In the wake of the deadly crash in October that killed 18-year-old Cal Poly freshman Jordan Grant, a group of homeowners in rural Arroyo Grande are petitioning to replace the El Campo Road crossing at Highway 101 with an overpass.
“We’ve known this has been a terrible intersection since 2000,” homeowner Victor Lund told The Tribune by phone on Friday. “The option that nobody is really talking about is the interchange.”
The crossing has been the subject of debate throughout the years, inspiring a 2000 traffic study that Lund said explored the possibility of an overpass in the area. More recently, a 2009 traffic study proposed closing the median gap at the intersection to eliminate broadside collisions when traffic crosses the highway.
At a San Luis Obispo Council of Goverments meeting on Dec. 4, numerous speakers called for the intersection to be closed permanently, while others called for temporary barriers to be put up to prevent left-hand turns at the crossing. Grant was killed on Highway 101 on Oct. 7 after his motorcycle was hit by a BMW making an “unsafe left-hand turn” at El Campo Road.
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Lund and several other residents in the area say closing the El Campo Road crossing isn’t the best way to improve safety along that stretch of Highway 101.
According to Lund, numerous homeowners rely on the crossing as the primary entrance and exit into the nearby Falcon Ridge housing development and as access to the other homes in that area. It also serves as an access point for emergency vehicles, he said.
Closing the crossing would negatively impact traffic throughout the city, Lund said, including Arroyo Grande High School and Community Hospital areas. It would also potentially cut off many residents’ only emergency evacuation route.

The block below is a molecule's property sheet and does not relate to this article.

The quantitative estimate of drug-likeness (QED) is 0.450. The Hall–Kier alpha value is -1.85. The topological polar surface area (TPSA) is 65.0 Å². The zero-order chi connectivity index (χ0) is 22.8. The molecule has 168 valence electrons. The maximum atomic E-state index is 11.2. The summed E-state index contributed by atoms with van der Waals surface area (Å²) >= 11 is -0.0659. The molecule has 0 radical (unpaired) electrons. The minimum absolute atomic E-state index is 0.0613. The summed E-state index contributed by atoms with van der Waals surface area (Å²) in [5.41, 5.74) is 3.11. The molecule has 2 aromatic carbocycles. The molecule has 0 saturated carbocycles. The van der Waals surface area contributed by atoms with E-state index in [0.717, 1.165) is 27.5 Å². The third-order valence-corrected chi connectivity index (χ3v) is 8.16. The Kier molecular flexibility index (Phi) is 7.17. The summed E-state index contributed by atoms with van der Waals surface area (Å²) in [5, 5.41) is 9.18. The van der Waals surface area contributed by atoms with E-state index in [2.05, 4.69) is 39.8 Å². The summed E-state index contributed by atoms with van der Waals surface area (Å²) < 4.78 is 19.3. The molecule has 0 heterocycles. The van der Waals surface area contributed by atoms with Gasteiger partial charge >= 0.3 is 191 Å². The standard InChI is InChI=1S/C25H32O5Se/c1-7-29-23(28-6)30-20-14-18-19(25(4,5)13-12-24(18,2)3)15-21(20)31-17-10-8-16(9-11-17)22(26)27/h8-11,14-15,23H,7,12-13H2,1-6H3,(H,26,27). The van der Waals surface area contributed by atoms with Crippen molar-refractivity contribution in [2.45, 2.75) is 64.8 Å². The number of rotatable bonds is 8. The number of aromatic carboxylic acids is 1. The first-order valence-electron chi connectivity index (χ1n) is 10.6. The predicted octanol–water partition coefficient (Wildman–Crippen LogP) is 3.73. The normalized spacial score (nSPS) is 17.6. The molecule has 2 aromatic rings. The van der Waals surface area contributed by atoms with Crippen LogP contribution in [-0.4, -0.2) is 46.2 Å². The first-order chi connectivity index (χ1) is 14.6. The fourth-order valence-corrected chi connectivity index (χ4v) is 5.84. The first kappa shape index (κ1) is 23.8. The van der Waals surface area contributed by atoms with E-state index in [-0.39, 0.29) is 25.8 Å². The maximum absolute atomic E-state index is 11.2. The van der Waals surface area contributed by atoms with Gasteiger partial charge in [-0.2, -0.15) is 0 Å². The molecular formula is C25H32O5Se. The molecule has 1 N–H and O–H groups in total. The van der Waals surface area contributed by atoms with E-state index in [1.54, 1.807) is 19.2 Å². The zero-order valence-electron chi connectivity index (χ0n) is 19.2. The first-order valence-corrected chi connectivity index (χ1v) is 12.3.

“Brisco (Road) is our only other way out,” he said. “If a fire happened on Brisco, we’d be stuck there.”
Instead, the group of concerned residents is petitioning to support a two-lane overpass slightly south of the existing El Campo Road crossing that would offer access to the residential development, while offering a safer way to cross the highway.
“The best option is to put in what they knew they should have put in 20 years ago,” Lund said. “They collect fees — developer fees — and they are supposed to prioritize a system of road improvements, but they haven’t prioritized this.”
Lund said he believes the interchange could be paid for through a special assessment district, by Caltrans or with state funding, if enough people push to have it built.
“If you think the community deserves a safe interchange, and you believe that’s the best option, then you should sign the petition,” he said. “The bigger issue here is nobody is talking about it.”
In the meantime, he and other homeowners are asking for other temporary safety improvements to be explored in the region — such as adding more lighting, rearranging the signage to improve visibility, lowering the speed limit and creating a better turnaround area further south on Highway 101.
“Nobody is saying that that is a safe crossing. Nobody is saying that,” Lund said. “Especially me. I take it every day, but I’m super careful. I avoid it at certain types of day.”
He added: “I just don’t want them to close (the crossing). If they close it, it’s never coming back. That’s just the way it is.”
The petition to build an overpass is available on Change.org. As of 5 p.m. Friday afternoon, it had 239 signatures of its 500 signature goal.